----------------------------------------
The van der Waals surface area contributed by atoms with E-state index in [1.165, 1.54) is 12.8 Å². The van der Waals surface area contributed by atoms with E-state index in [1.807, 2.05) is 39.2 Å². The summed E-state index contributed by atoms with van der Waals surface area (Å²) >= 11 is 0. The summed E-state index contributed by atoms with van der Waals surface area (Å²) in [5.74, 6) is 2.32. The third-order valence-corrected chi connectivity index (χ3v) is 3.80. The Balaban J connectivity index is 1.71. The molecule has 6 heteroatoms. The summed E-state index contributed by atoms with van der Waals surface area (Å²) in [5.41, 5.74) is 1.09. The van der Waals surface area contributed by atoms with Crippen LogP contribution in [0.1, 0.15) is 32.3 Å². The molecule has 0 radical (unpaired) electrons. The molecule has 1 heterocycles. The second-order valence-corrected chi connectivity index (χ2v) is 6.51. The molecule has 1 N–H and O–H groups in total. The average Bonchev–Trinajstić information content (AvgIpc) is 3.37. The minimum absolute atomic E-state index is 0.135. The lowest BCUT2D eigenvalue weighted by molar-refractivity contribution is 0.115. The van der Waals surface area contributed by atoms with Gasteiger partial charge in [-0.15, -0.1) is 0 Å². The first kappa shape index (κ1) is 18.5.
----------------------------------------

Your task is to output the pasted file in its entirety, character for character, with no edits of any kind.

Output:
The van der Waals surface area contributed by atoms with E-state index in [1.165, 1.54) is 12.8 Å². The van der Waals surface area contributed by atoms with E-state index in [1.807, 2.05) is 39.2 Å². The summed E-state index contributed by atoms with van der Waals surface area (Å²) >= 11 is 0. The summed E-state index contributed by atoms with van der Waals surface area (Å²) in [5.74, 6) is 2.32. The third-order valence-corrected chi connectivity index (χ3v) is 3.80. The Balaban J connectivity index is 1.71. The molecule has 6 heteroatoms. The summed E-state index contributed by atoms with van der Waals surface area (Å²) in [5.41, 5.74) is 1.09. The van der Waals surface area contributed by atoms with Crippen LogP contribution in [0.1, 0.15) is 32.3 Å². The molecule has 0 radical (unpaired) electrons. The molecule has 1 heterocycles. The second-order valence-corrected chi connectivity index (χ2v) is 6.51. The molecule has 1 N–H and O–H groups in total. The average Bonchev–Trinajstić information content (AvgIpc) is 3.37. The minimum absolute atomic E-state index is 0.135. The lowest BCUT2D eigenvalue weighted by molar-refractivity contribution is 0.115. The van der Waals surface area contributed by atoms with Gasteiger partial charge in [-0.15, -0.1) is 0 Å². The first kappa shape index (κ1) is 18.5.